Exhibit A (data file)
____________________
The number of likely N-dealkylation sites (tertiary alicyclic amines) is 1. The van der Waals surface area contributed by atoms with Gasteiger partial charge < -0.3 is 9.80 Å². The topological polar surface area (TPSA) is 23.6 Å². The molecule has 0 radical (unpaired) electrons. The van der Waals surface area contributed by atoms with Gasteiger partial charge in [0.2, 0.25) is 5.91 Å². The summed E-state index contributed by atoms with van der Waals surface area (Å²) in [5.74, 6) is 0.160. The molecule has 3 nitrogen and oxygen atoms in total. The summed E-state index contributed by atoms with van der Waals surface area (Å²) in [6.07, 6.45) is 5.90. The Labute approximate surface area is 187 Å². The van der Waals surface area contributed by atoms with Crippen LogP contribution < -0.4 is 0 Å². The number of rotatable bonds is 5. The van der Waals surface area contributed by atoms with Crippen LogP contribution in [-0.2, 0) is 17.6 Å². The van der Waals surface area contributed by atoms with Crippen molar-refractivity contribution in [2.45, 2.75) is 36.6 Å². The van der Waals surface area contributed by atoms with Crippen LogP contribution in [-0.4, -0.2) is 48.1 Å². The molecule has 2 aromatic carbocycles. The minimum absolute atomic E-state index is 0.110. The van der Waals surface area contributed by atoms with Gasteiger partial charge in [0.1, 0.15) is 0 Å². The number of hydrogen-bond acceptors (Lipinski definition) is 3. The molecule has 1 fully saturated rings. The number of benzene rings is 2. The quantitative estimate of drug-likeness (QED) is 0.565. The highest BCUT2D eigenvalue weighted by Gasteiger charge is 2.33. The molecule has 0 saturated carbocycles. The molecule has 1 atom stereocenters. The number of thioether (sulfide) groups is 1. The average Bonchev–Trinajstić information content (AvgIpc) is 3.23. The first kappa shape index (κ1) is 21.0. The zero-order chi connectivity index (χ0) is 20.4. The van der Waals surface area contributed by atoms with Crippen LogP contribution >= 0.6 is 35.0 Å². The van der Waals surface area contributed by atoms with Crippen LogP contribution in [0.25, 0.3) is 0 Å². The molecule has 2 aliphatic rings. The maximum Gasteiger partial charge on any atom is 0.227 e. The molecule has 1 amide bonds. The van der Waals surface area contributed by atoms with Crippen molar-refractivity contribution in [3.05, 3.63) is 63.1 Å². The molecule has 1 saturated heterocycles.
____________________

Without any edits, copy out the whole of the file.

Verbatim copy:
The number of likely N-dealkylation sites (tertiary alicyclic amines) is 1. The van der Waals surface area contributed by atoms with Gasteiger partial charge < -0.3 is 9.80 Å². The topological polar surface area (TPSA) is 23.6 Å². The molecule has 0 radical (unpaired) electrons. The van der Waals surface area contributed by atoms with Gasteiger partial charge in [0.2, 0.25) is 5.91 Å². The summed E-state index contributed by atoms with van der Waals surface area (Å²) in [5.74, 6) is 0.160. The molecule has 3 nitrogen and oxygen atoms in total. The summed E-state index contributed by atoms with van der Waals surface area (Å²) in [6.07, 6.45) is 5.90. The Labute approximate surface area is 187 Å². The van der Waals surface area contributed by atoms with Crippen LogP contribution < -0.4 is 0 Å². The number of rotatable bonds is 5. The van der Waals surface area contributed by atoms with Crippen LogP contribution in [-0.2, 0) is 17.6 Å². The van der Waals surface area contributed by atoms with Crippen molar-refractivity contribution in [2.45, 2.75) is 36.6 Å². The van der Waals surface area contributed by atoms with Crippen LogP contribution in [-0.4, -0.2) is 48.1 Å². The molecule has 2 aromatic carbocycles. The minimum absolute atomic E-state index is 0.110. The van der Waals surface area contributed by atoms with Gasteiger partial charge in [0.1, 0.15) is 0 Å². The number of hydrogen-bond acceptors (Lipinski definition) is 3. The molecule has 1 fully saturated rings. The number of benzene rings is 2. The quantitative estimate of drug-likeness (QED) is 0.565. The highest BCUT2D eigenvalue weighted by Gasteiger charge is 2.33. The molecule has 0 saturated carbocycles. The molecule has 1 atom stereocenters. The number of thioether (sulfide) groups is 1. The average Bonchev–Trinajstić information content (AvgIpc) is 3.23. The first kappa shape index (κ1) is 21.0. The zero-order chi connectivity index (χ0) is 20.4. The van der Waals surface area contributed by atoms with Crippen LogP contribution >= 0.6 is 35.0 Å². The van der Waals surface area contributed by atoms with Crippen LogP contribution in [0.25, 0.3) is 0 Å². The molecule has 2 aliphatic rings. The maximum Gasteiger partial charge on any atom is 0.227 e. The molecule has 1 amide bonds. The van der Waals surface area contributed by atoms with Crippen molar-refractivity contribution in [3.05, 3.63) is 63.1 Å². The molecule has 1 saturated heterocycles.